Founded in 2013 by the architects Tul Chompaisal and Vissata Duangwongsri, both of whom were born in 1987 in Bangkok, PHKA currently designs some eighty projects per year. Their works stray from the stereotypical image of flowery Thailand: beyond the colour and exoticism, PHKA focuses on new forms.

Palacio de Orive

CENTRAL PATIO

Palacio de Orive, also known as Casa de los Villalones, is one of the most beautiful Renaissance buildings of the city, built in 1560 by Hernán Ruiz II. Nowadays, it is mainly used as headquarter of Culture, Festivities and Tourism.

This building comprehends two patios, around which are the many rooms of the house.

The Patio Central is covered by white walls and a beautiful marble floor. Even though its floral decoration is not excessive, this place is considered as a particular spot where the visitor can find most traditional plants of Córdoba; i.e. geranios, gitanillas and pilastras.

PLAZA DE ORIVE, 2
CÓRDOBA

FROM 18TH TO 27TH OCTOBER, 2019
11:00 AM TO 20:00 PM

Mary Lennox | AUSTRALIA

ARTIST

Australia, 1988. Trained as a florist in Sydney and New York, Australian national Ruby Barber has art in her blood and in her own emotional geography: she opened her first studio under the name of Mary Lennox in the building that formerly housed the first studio of her father, a photographer, and the first gallery of her mother, a contemporary artist. To complete the magic, the building was located at the corner of Mary and Lennox streets, and Mary Lennox is the name of the main character of her favourite childhood book, The Secret Garden, a classic in English children’s literature and an ode to the force of nature.

Years later, Barber moved to Berlin, where she has managed to become one of the best-known and most highly respected floral artists today. Her mastery of colour ranges, her romantic style, and her use of plants and flowers that are uncommon in floral art have made her very personal way of looking at nature her hallmark.

Museo Arqueológico

PATIOS I & II

This palace (currently the Córdoba Archaeological Museum) was built over the ruins of an old Roman theatre, and thus, a part of the theatre stands can be seen in one of the rooms.

The square-shaped footprint of the palace (which dates from the 16th century) is arranged around two patios. The first is rectangular, holds the entry area and features a pool in the centre. It adjoins the second patio by means of an open arcade with round arches, in 16th-century Italian style. The rooms of the original home are arranged around the second patio, with round arches on two floors.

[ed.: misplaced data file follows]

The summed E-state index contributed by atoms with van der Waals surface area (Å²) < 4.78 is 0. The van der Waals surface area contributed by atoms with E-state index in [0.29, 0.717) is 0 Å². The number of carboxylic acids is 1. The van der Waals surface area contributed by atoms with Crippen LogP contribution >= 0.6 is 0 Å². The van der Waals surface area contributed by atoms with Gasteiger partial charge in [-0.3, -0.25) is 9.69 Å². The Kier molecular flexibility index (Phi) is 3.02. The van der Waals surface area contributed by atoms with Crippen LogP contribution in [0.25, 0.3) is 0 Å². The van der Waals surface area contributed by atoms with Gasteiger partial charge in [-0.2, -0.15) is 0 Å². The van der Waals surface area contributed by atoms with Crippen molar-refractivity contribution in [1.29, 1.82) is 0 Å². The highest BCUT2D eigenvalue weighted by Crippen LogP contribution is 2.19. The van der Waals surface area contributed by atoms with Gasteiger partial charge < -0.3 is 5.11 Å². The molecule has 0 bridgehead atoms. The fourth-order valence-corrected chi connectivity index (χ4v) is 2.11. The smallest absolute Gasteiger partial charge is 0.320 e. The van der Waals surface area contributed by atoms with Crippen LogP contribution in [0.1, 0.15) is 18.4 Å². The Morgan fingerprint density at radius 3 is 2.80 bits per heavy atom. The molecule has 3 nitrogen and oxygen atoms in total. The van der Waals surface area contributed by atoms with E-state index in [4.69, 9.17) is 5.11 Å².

PLAZA DE JERÓNIMO PÁEZ, 7
CÓRDOBA

FROM 18TH TO 27TH OCTOBER, 2019
11:00 AM TO 20:00 PM

Lisa Waud | USA

ARTIST

EUA, 1978. Old and new. Nature as a cleansing reset. Joy from beauty. There are numerous themes that spark the interest of this US artist who revolutionised the world of floral installations with her now legendary “Flower House”. In this work, she called upon dozens of floral artists to fill an abandoned house – sadly not an unusual sight in the downtrodden city of Detroit – with nature. More than 100,000 flowers and plants took over the house, rendering it a tribute to renewal and to botany.

Some of the things that Waud is vitally committed to are making her projects fully accessible, engaging viewers and collaborators (moving away from the traditional image of the artist working alone), and celebrating the beauty of underrepresented and marginalised groups. Her vision of nature has a lot to tell us, we just need to let it speak for itself.

Casa Góngora

CENTRAL PATIO

This typical 17th-century mansion, which was used as the notary records archives until the late 20th century, was converted into a museum and centre for study through an arrangement between the Cordoba City Council and the Ministry of Public Works. Its 1085 gross square metres house an exhibition hall managed by the Cordoba City Council’s Department of Culture and the Góngora Academic Chair.

All the rooms in the mansion look out onto a large porticoed central patio that offers ventilation and light. The patio features a handsome pomegranate tree and the typical “Cordoba cobblestone”, a paving technique that serves not only aesthetic purposes: this traditional mix of stone and sand allows the patio to be sprayed with water on hot afternoons, cooling the air without creating puddles.

CALLE CABEZAS, 3
CÓRDOBA

FROM 18TH TO 27TH OCTOBER, 2019
11:00 AM TO 20:00 PM

Flor Motion | SPAIN

ARTIST

Spain, 2019. A group of fifteen of the top florists from Madrid, united to promote and disseminate flower culture, simultaneously humanising the city with their floral surprises. Once a month, the members of Flor Motion leave their everyday jobs and meet to interpret the same flower, each in their own manner. The result is a marvellous photography project and a series of bouquets that are anonymously left throughout the city the next day. They also carry out #guerrillafloral performances – creating improvised installations right on the street – and champion the beauty of wild nature and reuse of materials. Their philosophy can be summed up in one of their popular hashtags: #masflorporfavor [more flower please].